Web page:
Pubdate: Fri, 15 Mar 2002
Source: Pueblo Chieftain (CO)
Copyright: 2002 The Star-Journal Publishing Corp.
Author: Martha Mendoza (AP)
Note: includes photo - San Francisco residents Taj Turner (left) and Mike 
Barnes protest last month outside the Commonwealth Club in San Francisco 
where Drug Enforcement Administration administrator Asa Hutchinson was 
delivering a speech about U.S. drug policy and how it impacts California.
Viewed at:


SAN FRANCISCO - "Liar! Liar!" came the voices from the crowd.

Drug Enforcement Administration chief Asa Hutchinson stopped short, caught 
midsentence. He had started by saying: "Science has told us so far there is 
no medical benefit for smoking marijuana . . ."

Hutchinson pushed on with his message, reiterating President Bush's newly 
aggressive anti-drug policy, which links casual drug use to terrorism and 
objects to state laws like California's that allow the medicinal use of 

Just hours before Hutchinson's appearance last month, federal agents - with 
no help from San Francisco police - seized more than 600 pot plants from a 
medicinal marijuana club. They also arrested the group's executive director 
and three suppliers, including pot guru Ed Rosenthal, author of "Ask Ed: 
Marijuana Law. Don't Get Busted."

The federal raids have angered and alarmed local officials in San Francisco.

On the day Hutchinson spoke, a half-dozen city officials joined a 
boisterous street protest against the DEA. Even District Attorney Terence 
Hallinan grabbed a bullhorn and criticized the raids, as demonstrators, 
some in wheelchairs and on crutches, chanted, "DEA, Go away!" and pot smoke 
wafted through the air.

Opponents of Washington's stand on marijuana said the raids may be a 
precursor to showdowns in at least seven other states that have also passed 
laws in conflict with the federal ban on pot.

"I think the goals here are to stomp out this emerging political movement 
once and for all," said Keith Stroup, director of the National Organization 
for the Reform of Marijuana Laws. "The way they're trying to do that is to 
come into San Francisco, at the heart of the legalization movement, and 
arrest, prosecute and jail the major players."

DEA spokesman Richard Meyers in San Francisco countered: "You know, 
personally my heart goes out to someone who has cancer or AIDS, and I'm 
sure they're just trying to alleviate their pain, but federal law does not 
make a distinction between medical marijuana and marijuana, and the DEA has 
a commitment and duty to the public to enforce the law."

In recent months, federal agents have raided three other cannabis clubs in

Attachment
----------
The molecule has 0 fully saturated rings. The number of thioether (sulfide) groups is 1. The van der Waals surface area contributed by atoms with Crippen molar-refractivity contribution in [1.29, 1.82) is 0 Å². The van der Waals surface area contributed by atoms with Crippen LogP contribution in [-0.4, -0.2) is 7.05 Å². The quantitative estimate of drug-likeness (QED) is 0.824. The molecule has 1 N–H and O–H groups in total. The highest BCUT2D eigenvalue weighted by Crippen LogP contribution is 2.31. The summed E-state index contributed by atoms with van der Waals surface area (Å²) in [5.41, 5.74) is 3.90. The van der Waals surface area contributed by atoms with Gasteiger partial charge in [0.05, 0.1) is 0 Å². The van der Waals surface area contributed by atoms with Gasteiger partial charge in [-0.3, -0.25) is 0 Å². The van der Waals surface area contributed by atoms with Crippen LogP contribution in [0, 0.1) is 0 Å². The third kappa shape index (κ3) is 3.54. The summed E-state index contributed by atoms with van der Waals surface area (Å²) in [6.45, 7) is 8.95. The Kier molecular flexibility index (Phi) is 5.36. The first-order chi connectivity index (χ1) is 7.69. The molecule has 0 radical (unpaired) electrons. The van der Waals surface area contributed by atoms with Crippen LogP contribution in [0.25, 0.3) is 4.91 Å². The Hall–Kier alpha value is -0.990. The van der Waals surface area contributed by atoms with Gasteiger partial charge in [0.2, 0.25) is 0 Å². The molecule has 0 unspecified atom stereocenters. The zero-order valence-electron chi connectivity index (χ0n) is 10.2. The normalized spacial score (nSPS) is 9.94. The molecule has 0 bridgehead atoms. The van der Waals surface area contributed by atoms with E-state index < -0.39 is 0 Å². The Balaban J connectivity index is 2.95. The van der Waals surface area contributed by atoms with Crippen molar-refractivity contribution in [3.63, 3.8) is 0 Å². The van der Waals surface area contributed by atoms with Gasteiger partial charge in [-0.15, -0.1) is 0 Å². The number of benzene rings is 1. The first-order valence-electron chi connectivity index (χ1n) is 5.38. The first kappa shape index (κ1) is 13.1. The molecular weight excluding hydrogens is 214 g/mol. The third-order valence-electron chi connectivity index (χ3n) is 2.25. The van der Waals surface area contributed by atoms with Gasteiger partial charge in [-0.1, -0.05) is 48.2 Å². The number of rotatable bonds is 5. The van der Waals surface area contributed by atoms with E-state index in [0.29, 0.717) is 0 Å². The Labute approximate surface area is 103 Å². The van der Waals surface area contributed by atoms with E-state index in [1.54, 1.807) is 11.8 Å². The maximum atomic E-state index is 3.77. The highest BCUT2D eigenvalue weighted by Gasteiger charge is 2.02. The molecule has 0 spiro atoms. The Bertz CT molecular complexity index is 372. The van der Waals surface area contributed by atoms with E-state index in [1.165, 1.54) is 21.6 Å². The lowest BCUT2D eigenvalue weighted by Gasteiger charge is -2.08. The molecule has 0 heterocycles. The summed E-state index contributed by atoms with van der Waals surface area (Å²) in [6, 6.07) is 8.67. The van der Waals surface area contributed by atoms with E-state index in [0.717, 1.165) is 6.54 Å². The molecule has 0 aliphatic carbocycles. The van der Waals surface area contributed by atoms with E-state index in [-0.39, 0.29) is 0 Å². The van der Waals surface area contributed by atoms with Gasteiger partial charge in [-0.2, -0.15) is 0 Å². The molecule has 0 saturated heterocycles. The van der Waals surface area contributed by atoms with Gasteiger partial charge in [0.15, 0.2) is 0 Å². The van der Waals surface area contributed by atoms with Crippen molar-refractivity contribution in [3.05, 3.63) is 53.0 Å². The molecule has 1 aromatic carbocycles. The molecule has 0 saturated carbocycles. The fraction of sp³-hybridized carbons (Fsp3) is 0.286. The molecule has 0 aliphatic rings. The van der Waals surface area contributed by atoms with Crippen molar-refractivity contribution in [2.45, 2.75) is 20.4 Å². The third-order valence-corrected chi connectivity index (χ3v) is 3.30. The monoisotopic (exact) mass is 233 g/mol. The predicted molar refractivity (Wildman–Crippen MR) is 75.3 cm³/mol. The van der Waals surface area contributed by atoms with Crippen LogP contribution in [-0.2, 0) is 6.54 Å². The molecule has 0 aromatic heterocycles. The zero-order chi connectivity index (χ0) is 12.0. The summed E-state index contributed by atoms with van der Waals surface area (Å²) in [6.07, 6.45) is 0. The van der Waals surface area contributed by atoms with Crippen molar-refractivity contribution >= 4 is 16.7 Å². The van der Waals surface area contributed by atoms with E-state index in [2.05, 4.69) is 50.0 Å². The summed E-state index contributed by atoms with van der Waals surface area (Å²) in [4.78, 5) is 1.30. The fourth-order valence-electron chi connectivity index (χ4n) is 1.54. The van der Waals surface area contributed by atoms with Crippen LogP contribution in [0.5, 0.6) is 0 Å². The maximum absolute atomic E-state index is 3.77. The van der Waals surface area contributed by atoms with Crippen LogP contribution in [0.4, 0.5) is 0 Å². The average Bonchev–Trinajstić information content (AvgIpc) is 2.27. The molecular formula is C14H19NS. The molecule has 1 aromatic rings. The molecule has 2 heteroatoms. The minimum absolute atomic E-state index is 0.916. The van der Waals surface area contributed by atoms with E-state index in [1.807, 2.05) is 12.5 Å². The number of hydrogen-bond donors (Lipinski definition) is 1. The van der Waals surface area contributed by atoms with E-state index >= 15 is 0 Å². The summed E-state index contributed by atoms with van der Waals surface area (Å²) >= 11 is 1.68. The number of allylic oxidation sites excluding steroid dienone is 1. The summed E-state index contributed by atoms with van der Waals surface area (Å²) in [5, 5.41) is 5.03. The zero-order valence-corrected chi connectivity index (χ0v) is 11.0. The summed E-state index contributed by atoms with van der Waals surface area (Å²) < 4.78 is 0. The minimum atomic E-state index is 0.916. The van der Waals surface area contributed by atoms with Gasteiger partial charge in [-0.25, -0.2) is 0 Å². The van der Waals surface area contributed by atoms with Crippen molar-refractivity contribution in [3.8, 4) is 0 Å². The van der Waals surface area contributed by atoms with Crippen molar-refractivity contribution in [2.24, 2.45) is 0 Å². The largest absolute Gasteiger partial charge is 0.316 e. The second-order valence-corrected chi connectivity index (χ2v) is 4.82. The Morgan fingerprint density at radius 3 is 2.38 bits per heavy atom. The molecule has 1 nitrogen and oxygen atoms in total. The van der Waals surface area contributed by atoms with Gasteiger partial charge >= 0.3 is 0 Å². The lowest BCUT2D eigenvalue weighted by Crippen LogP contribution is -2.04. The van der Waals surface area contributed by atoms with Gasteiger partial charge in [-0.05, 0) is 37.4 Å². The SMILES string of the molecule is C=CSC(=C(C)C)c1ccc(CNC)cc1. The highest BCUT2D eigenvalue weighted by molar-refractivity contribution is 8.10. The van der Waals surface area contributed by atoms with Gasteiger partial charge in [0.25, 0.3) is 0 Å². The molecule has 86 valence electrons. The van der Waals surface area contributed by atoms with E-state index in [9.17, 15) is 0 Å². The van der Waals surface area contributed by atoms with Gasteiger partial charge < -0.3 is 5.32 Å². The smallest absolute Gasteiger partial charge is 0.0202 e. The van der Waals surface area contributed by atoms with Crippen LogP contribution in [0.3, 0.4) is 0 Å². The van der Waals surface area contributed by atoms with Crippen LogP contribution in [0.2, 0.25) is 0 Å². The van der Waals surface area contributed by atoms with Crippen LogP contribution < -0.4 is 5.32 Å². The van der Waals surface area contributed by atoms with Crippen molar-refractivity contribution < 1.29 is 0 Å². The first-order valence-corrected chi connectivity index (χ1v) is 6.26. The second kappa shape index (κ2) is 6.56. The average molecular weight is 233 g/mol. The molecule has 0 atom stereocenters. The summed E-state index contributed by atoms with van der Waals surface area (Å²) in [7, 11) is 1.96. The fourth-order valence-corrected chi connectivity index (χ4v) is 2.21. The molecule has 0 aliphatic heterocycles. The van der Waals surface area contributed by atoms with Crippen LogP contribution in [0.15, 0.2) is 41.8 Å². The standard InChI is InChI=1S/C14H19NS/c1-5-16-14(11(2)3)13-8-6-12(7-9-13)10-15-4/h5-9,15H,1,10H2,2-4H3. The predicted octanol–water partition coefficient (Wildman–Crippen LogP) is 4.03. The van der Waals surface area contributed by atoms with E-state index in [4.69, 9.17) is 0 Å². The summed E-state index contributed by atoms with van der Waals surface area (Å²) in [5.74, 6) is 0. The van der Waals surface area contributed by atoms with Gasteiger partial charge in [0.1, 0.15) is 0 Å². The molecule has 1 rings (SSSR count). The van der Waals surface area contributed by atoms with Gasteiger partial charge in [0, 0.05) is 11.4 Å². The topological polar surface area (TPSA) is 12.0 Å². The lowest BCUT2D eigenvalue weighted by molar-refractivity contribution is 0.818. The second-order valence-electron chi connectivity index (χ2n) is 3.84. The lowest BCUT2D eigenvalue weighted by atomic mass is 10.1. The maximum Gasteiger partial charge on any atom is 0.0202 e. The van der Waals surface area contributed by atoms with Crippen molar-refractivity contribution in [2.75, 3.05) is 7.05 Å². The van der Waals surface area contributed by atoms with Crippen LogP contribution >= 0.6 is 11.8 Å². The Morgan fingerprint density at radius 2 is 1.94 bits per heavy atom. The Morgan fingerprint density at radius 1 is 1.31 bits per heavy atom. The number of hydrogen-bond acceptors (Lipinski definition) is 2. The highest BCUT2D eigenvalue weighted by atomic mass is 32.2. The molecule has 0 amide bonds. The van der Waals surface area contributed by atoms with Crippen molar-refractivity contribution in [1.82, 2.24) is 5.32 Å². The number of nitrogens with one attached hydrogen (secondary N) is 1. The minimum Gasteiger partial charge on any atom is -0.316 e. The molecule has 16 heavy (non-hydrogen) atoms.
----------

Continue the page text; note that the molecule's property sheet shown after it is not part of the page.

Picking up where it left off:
California, seizing a garden of marijuana grown for sick people in 
Hollywood and taking away the records of 5,000 medical marijuana users from 
a doctor's office near Sacramento.

But for nine months after the U.S. Supreme Court ruled last May that there 
is no medical exception to the federal law against marijuana, federal 
agents had avoided San Francisco.

Now that the United States is facing unprecedented challenges to homeland 
security, Hutchinson said the time is right to crack down on drugs.

"History teaches us that in a time of national emergency, and we have seen 
that since Sept. 11, a nation's moral values are clarified," he said during 
a recent debate with New Mexico Gov. Gary Johnson, who advocates legalizing 

Under a law passed by California voters in 1996, marijuana clubs can 
dispense pot to people with cancer, AIDS or other chronic illnesses to 
relieve pain and nausea.

But the Supreme Court ruled that federal anti-drug laws supersede laws 
allowing medicinal marijuana in Alaska, California, Colorado, Hawaii, 
Maine, Nevada, Oregon and Washington.

Rep. Barney Frank, D-Mass., said DEA officials are being "asinine and 
disingenuous" when they say they cannot back off the federal law. He has 
gathered 25 co-sponsors for a bill to give states the right decide their 
own medical marijuana policies. But he conceded there is little chance the 
bill will even make it out of committee.

"It's going nowhere because politicians are afraid of being seen as soft on 
drugs," Frank said. "The people are way ahead of the politicians here."

As for Hutchinson, he said he was not surprised by his reception in San 

"Maybe it is not such a bang-up idea to defend our nation's drug policy in 
the city of San Francisco," he said, "which has such an extraordinary 
tradition of toleration toward drug use, from the popularity of the opium 
dens of the late 19th century to the drug culture thriving in the Haight 
Ashbury district of the '60s to the cannabis buyers club of the new century."
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